Tuesday, 29 December 2009
Saint Thomas of Canterbury
Today is the feast of St. Thomas of Canterbury, it is of double rite. St. Thomas of Canterbury, or St. Thomas Becket, fell foul of the political machinations of King Henry II and was slain by the King's soldiers in Canterbury Cathedral on December 29th, 1170. The liturgical celebration of his feast entered Western calendars almost immediately after his canonisation.
Mattins has, as usual, three nocturns and nine lessons. The antiphons and psalms are taken from the Psalter for Tuesday. In the first nocturn the incipit of the Epistle of St. Paul to the Romans is read. In the second nocturn the lessons are historical and in the third nocturn the lessons are from a homily of St. John Chrysostom on St. John's Gospel. At Lauds a commemoration of the Octave of the Nativity is sung.
At Mass the Gloria is sung, a commemoration of the Octave of the Nativity is made, the Credo is sung and the preface and communicantes are of the Octave of the Nativity.
Vespers are of the Octave of the Nativity but from the chapter of the follwing Sunday within the Octave of the Nativity with a commemoration of St. Thomas Becket and of the Octave of the Nativity.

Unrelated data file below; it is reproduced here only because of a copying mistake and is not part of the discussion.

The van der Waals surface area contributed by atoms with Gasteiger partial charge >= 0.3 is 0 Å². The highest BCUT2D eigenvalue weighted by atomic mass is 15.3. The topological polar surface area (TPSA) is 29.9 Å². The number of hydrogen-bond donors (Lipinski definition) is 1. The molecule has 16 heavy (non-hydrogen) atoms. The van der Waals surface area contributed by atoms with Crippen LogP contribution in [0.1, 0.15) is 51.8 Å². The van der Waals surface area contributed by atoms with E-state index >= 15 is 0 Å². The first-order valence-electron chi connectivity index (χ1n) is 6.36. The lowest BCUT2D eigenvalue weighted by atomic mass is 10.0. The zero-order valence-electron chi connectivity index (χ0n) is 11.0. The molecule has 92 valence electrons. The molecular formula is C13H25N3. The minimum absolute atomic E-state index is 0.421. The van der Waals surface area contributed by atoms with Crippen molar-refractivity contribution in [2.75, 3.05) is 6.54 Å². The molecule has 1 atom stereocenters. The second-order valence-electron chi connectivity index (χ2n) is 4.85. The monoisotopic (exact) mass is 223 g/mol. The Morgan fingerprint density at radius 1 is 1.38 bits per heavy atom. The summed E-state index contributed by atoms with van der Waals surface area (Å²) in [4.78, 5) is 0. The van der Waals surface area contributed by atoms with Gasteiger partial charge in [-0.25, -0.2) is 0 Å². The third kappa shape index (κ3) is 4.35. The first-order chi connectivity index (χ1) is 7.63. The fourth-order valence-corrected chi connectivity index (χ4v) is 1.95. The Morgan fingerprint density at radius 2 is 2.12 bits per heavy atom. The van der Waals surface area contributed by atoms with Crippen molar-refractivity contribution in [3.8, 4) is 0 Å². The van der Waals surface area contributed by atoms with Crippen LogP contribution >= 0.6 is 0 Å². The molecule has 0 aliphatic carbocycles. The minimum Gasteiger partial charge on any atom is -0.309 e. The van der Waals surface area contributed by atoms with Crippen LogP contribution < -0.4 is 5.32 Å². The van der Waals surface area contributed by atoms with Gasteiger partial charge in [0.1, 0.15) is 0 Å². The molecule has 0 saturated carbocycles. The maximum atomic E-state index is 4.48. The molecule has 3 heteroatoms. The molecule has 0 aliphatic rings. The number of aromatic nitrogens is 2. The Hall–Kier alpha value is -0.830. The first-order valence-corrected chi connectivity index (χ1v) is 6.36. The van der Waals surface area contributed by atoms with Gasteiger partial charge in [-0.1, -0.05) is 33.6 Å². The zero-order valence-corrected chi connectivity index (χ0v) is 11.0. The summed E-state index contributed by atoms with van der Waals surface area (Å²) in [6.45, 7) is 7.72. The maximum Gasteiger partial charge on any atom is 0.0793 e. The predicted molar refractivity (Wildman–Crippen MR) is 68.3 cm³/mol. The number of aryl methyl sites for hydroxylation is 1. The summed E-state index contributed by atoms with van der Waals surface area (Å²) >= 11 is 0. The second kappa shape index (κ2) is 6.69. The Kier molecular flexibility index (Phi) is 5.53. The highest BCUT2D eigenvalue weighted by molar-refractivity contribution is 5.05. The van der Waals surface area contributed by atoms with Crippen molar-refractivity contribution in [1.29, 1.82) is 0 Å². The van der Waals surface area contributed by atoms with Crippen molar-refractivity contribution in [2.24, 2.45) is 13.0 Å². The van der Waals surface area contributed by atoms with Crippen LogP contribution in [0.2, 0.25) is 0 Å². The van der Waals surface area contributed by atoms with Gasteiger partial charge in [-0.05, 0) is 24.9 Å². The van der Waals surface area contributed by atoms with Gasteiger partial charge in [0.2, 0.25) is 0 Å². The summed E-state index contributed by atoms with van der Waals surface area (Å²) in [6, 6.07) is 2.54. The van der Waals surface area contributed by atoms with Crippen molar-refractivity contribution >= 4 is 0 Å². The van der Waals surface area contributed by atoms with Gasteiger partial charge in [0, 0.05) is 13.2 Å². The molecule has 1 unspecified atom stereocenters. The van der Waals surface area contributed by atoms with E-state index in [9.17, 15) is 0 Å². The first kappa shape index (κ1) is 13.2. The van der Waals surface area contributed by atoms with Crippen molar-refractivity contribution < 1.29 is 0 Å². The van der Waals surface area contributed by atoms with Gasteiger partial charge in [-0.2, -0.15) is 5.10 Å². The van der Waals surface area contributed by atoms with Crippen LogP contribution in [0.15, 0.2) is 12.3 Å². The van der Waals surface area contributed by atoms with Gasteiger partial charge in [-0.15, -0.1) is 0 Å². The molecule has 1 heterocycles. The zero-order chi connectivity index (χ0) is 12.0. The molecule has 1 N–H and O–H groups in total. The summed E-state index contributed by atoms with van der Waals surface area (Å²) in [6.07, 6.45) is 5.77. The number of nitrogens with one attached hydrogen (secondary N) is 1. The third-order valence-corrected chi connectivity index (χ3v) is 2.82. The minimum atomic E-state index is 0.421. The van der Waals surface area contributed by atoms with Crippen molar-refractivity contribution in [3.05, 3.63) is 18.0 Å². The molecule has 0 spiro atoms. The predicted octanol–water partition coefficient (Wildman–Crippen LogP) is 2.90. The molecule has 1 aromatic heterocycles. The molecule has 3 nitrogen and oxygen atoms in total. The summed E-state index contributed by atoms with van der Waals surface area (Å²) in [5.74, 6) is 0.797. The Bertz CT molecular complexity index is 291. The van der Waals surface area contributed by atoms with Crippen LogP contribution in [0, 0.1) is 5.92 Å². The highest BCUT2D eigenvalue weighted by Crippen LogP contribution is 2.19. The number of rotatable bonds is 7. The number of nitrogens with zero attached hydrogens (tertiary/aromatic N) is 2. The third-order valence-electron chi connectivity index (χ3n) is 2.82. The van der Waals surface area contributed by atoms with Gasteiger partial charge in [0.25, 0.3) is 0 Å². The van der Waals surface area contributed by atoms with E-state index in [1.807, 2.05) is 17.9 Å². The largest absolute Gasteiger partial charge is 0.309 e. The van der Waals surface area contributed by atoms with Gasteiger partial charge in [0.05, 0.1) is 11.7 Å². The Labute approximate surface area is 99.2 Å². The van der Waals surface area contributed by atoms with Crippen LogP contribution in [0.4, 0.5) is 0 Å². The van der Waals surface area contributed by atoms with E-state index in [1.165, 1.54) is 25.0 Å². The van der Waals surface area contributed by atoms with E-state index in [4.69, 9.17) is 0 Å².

Following the 'liturgical books of 1962' St. Thomas is reduced to a commemoration in the fifth day within the Octave of the Nativity. Festal psalmody is used at mattins and lauds, as on the feast of the Nativity (this contrasts with the practice for third order octaves in the old rite). At the Hours the antiphons and psalmody are ferial. Mass is of a day within the Octave, with Gloria, commemoration of St. Thomas (at read Masses), Credo, preface and communicantes of the Nativity. Vespers are of the Nativity without any commemorations. In pre-1911 practice the Octaves of St. Stephen, St. John the Evangelist and the Holy Innocents would have been commemorated in addition to that of the Nativity and the antiphons and psalms taken from the Office of Martyrs.